Week 1 style post modern aesthetics jameson


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Week 1 style post modern aesthetics jameson

  1. 1. Postmodern Media Aesthetics (Style) 'What Pomo looks like' Theorist 1: Jameson
  2. 2. Postmodern Media Aesthetics  Our key 3 theorists Lyotard, Baudrillard, and Jameson argued recent social-economic changes mostly thanks to television, and MTV in particular, we now live in a 'threeminute culture' (the length of most people's attention spans, it is said, shaped by advertising and zapping).  Another theorist Debord suggested that we are part of a 'society of the spectacle’ - ‘a social relationship between people that is mediated by images’.  Baudrillard concluded we are involved in an overvisual ‘ecstasy of communication’ due to our reliance on television, films and the Internet to replace ‘real’ connections with each other.
  3. 3. Postmodern Media Aesthetics  This has implications for any realist form of media like X-Factor, since our sense of reality is now said to be dominated by popular media images;  Cultural forms can no longer 'hold up the mirror to reality’ (Strinati), since reality itself is saturated by advertising, film, video games, and television images.  The idea of 'truth' or 'reality' becomes problematic when we are surrounded by a landscape of advertising and image.  Think about the use of Photoshop in magazine and advertising images…
  4. 4. Postmodern Media Aesthetics  Advertising no longer tries seriously to convince us of its products' real quality but just shows us a cool joke about the product…
  5. 5. Postmodern Media Aesthetics  Postmodernism suggests that we’ve run out of things to say.  Lyotard wrote of the 'death of the metanarratives' - this refers to previous Modernist ideals importance of reason, scientific theory, technological invention and 'the knowability' of the world.  If the world could be known, it could be changed – even for the better…human progress and 'utopian' ideals  Postmodernism, however, describes these ‘grand narratives’ - Environmentalism, Consumerism, Democracy, belief in scientific progress etc - as nothing more than 'stories' about history, naively structured with happy endings.  More cynically Postmodernism views these 'grand narratives' as 'constructed truths' to re-enforce the interests of mainly European Cultures  Instead postmodernism offers micro-narratives (ie conspiracy theories) which do not necessarily add up, but which may be woven together, in a jumble of forms and styles.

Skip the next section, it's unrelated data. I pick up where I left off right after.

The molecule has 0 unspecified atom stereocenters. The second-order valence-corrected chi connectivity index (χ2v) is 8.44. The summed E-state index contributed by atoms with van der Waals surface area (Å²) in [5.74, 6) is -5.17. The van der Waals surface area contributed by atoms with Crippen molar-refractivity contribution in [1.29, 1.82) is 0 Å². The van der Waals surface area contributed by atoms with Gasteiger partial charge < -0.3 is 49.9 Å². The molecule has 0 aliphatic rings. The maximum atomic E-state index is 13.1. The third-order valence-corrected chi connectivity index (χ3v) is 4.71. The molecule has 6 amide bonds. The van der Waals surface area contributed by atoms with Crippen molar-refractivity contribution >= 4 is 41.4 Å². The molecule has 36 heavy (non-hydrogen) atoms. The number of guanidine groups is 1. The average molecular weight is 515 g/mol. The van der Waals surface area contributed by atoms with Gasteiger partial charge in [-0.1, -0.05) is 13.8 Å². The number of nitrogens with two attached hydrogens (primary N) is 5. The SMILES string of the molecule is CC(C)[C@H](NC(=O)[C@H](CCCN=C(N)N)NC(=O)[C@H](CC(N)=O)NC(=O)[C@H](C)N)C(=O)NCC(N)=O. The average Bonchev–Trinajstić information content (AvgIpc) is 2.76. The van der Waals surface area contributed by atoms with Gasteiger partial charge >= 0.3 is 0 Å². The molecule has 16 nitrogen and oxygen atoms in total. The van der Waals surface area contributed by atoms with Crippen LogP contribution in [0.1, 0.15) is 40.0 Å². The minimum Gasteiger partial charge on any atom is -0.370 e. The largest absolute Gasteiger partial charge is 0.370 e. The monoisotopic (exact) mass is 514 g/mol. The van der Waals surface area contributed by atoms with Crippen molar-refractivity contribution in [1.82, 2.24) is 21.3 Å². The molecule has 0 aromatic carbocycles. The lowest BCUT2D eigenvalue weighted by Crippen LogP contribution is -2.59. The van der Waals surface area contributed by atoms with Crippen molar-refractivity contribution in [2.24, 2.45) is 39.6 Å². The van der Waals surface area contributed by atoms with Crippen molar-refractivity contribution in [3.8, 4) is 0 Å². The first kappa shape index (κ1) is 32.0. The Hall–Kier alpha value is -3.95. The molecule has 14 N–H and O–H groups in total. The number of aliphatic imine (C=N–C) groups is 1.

6. 6. Postmodern Media Aesthetics Argument – The Hypocrite  Remember that postmodernism is in itself only a theory...  There is some truth in the perception that large claims to truth often serve the  But however conscious we are of narratives in science and politics, it seems we cannot easily do without them and the meaning they give to experience.  Just to confuse things, what else is postmodern theory but another such story or ‘grand narrative’?  Isn’t it just a very cynical one, pretending to not be a ‘metanarrative’ at all?
  7. 7. Postmodern Media Aesthetics Does it look PoMo? The exam will ask you to explain to what extent a media text is Postmodern This will help you decide if the text you are analysing contains elements of the postmodern. Aesthetic is what Postmodernism 'looks like' but is linked to the Theories behind it
  8. 8. Postmodern Media Aesthetics This will help you spot the ‘structures of feeling’ – to see the ‘cultural logic’ that gives rise to Postmodern Media forms. It will allow you to spot ‘spectacle’ and ‘micronarratives’ that we weave together to make a coherent theory of postmodernism. First up…
  9. 9. 1. Hybridity  Definition - something heterogeneous – from more than one source - in origin or composition.  Examples include the mixing and sampling of different kinds and levels - of music, of material in television adverts, in films and TV Drama or comedy etc.  Hybrid forms are said to level hierarchies of taste - all distinctions between high culture and popular culture, have gone, or become blurred.  Postmodern texts 'raid the image bank' which is so richly available through digital technologies, recycle some old movies and shows on television, the Internet.  Music, film and TV all provide excellent examples of these processes.